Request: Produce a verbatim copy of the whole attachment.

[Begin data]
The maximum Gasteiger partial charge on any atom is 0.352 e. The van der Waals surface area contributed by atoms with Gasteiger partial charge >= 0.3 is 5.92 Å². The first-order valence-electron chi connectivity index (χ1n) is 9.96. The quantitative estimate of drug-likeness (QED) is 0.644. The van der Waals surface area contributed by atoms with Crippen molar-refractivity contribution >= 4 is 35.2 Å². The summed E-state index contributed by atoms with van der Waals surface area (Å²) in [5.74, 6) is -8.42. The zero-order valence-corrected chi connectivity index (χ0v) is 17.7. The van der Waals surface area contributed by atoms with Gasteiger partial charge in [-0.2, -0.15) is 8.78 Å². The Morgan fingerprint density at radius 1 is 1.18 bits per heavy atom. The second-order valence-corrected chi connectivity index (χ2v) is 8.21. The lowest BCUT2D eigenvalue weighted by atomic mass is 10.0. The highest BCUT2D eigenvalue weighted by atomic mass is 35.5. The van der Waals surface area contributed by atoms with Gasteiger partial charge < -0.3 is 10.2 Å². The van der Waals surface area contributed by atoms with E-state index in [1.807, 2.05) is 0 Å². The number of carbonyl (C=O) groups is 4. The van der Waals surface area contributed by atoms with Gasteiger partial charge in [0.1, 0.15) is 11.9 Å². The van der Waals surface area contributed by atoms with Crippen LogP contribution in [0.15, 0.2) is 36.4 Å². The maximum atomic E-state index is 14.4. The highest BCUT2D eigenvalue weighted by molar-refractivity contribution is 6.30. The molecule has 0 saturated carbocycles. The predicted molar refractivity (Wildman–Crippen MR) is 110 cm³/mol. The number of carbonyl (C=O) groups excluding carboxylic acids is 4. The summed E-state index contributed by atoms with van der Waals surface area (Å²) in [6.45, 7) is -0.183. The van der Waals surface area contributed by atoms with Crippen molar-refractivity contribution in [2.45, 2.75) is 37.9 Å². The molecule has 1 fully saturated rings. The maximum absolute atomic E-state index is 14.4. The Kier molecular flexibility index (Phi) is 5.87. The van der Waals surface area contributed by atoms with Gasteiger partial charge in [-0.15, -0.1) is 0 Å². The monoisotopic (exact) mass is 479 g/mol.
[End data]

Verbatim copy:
The maximum Gasteiger partial charge on any atom is 0.352 e. The van der Waals surface area contributed by atoms with Gasteiger partial charge >= 0.3 is 5.92 Å². The first-order valence-electron chi connectivity index (χ1n) is 9.96. The quantitative estimate of drug-likeness (QED) is 0.644. The van der Waals surface area contributed by atoms with Crippen molar-refractivity contribution >= 4 is 35.2 Å². The summed E-state index contributed by atoms with van der Waals surface area (Å²) in [5.74, 6) is -8.42. The zero-order valence-corrected chi connectivity index (χ0v) is 17.7. The van der Waals surface area contributed by atoms with Gasteiger partial charge in [-0.2, -0.15) is 8.78 Å². The Morgan fingerprint density at radius 1 is 1.18 bits per heavy atom. The second-order valence-corrected chi connectivity index (χ2v) is 8.21. The lowest BCUT2D eigenvalue weighted by atomic mass is 10.0. The highest BCUT2D eigenvalue weighted by atomic mass is 35.5. The van der Waals surface area contributed by atoms with Gasteiger partial charge < -0.3 is 10.2 Å². The van der Waals surface area contributed by atoms with E-state index in [1.807, 2.05) is 0 Å². The number of carbonyl (C=O) groups is 4. The van der Waals surface area contributed by atoms with Gasteiger partial charge in [0.1, 0.15) is 11.9 Å². The van der Waals surface area contributed by atoms with Crippen LogP contribution in [0.15, 0.2) is 36.4 Å². The maximum atomic E-state index is 14.4. The highest BCUT2D eigenvalue weighted by molar-refractivity contribution is 6.30. The molecule has 0 saturated carbocycles. The predicted molar refractivity (Wildman–Crippen MR) is 110 cm³/mol. The number of carbonyl (C=O) groups excluding carboxylic acids is 4. The summed E-state index contributed by atoms with van der Waals surface area (Å²) in [6.45, 7) is -0.183. The van der Waals surface area contributed by atoms with Crippen molar-refractivity contribution in [2.45, 2.75) is 37.9 Å². The molecule has 1 fully saturated rings. The maximum absolute atomic E-state index is 14.4. The Kier molecular flexibility index (Phi) is 5.87. The van der Waals surface area contributed by atoms with Gasteiger partial charge in [-0.15, -0.1) is 0 Å². The monoisotopic (exact) mass is 479 g/mol.